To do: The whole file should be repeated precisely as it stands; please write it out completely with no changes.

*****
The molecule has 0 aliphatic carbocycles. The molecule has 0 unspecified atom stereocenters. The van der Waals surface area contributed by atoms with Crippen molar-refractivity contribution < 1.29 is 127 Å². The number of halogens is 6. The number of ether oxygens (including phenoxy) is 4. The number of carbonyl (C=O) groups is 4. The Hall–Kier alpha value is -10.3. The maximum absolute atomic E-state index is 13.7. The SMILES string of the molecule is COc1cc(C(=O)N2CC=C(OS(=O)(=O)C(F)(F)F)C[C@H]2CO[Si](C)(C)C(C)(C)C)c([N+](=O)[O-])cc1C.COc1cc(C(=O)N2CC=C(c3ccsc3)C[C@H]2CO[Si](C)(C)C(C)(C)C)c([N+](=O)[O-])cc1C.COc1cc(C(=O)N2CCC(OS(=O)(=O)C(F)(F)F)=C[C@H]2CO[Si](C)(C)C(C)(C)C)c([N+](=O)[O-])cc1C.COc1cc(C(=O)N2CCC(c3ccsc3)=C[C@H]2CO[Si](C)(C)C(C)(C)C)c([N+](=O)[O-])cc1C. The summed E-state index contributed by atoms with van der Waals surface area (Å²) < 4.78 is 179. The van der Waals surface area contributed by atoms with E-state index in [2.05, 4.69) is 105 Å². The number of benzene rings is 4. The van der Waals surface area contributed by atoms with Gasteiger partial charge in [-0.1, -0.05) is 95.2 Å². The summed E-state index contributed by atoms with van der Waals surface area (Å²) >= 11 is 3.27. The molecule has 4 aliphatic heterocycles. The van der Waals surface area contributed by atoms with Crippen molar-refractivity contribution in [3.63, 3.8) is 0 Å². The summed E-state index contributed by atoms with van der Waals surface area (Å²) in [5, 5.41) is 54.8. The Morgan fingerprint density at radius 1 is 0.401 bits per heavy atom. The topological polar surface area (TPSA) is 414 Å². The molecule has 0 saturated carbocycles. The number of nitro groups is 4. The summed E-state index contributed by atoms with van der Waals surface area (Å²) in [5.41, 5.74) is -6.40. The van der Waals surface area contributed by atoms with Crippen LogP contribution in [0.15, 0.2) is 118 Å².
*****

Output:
The molecule has 0 aliphatic carbocycles. The molecule has 0 unspecified atom stereocenters. The van der Waals surface area contributed by atoms with Crippen molar-refractivity contribution < 1.29 is 127 Å². The number of halogens is 6. The number of ether oxygens (including phenoxy) is 4. The number of carbonyl (C=O) groups is 4. The Hall–Kier alpha value is -10.3. The maximum absolute atomic E-state index is 13.7. The SMILES string of the molecule is COc1cc(C(=O)N2CC=C(OS(=O)(=O)C(F)(F)F)C[C@H]2CO[Si](C)(C)C(C)(C)C)c([N+](=O)[O-])cc1C.COc1cc(C(=O)N2CC=C(c3ccsc3)C[C@H]2CO[Si](C)(C)C(C)(C)C)c([N+](=O)[O-])cc1C.COc1cc(C(=O)N2CCC(OS(=O)(=O)C(F)(F)F)=C[C@H]2CO[Si](C)(C)C(C)(C)C)c([N+](=O)[O-])cc1C.COc1cc(C(=O)N2CCC(c3ccsc3)=C[C@H]2CO[Si](C)(C)C(C)(C)C)c([N+](=O)[O-])cc1C. The summed E-state index contributed by atoms with van der Waals surface area (Å²) < 4.78 is 179. The van der Waals surface area contributed by atoms with E-state index in [2.05, 4.69) is 105 Å². The number of benzene rings is 4. The van der Waals surface area contributed by atoms with Gasteiger partial charge in [-0.1, -0.05) is 95.2 Å². The summed E-state index contributed by atoms with van der Waals surface area (Å²) >= 11 is 3.27. The molecule has 4 aliphatic heterocycles. The van der Waals surface area contributed by atoms with Crippen molar-refractivity contribution in [3.63, 3.8) is 0 Å². The summed E-state index contributed by atoms with van der Waals surface area (Å²) in [5, 5.41) is 54.8. The Morgan fingerprint density at radius 1 is 0.401 bits per heavy atom. The topological polar surface area (TPSA) is 414 Å². The molecule has 0 saturated carbocycles. The number of nitro groups is 4. The summed E-state index contributed by atoms with van der Waals surface area (Å²) in [5.41, 5.74) is -6.40. The van der Waals surface area contributed by atoms with Crippen LogP contribution in [0.15, 0.2) is 118 Å².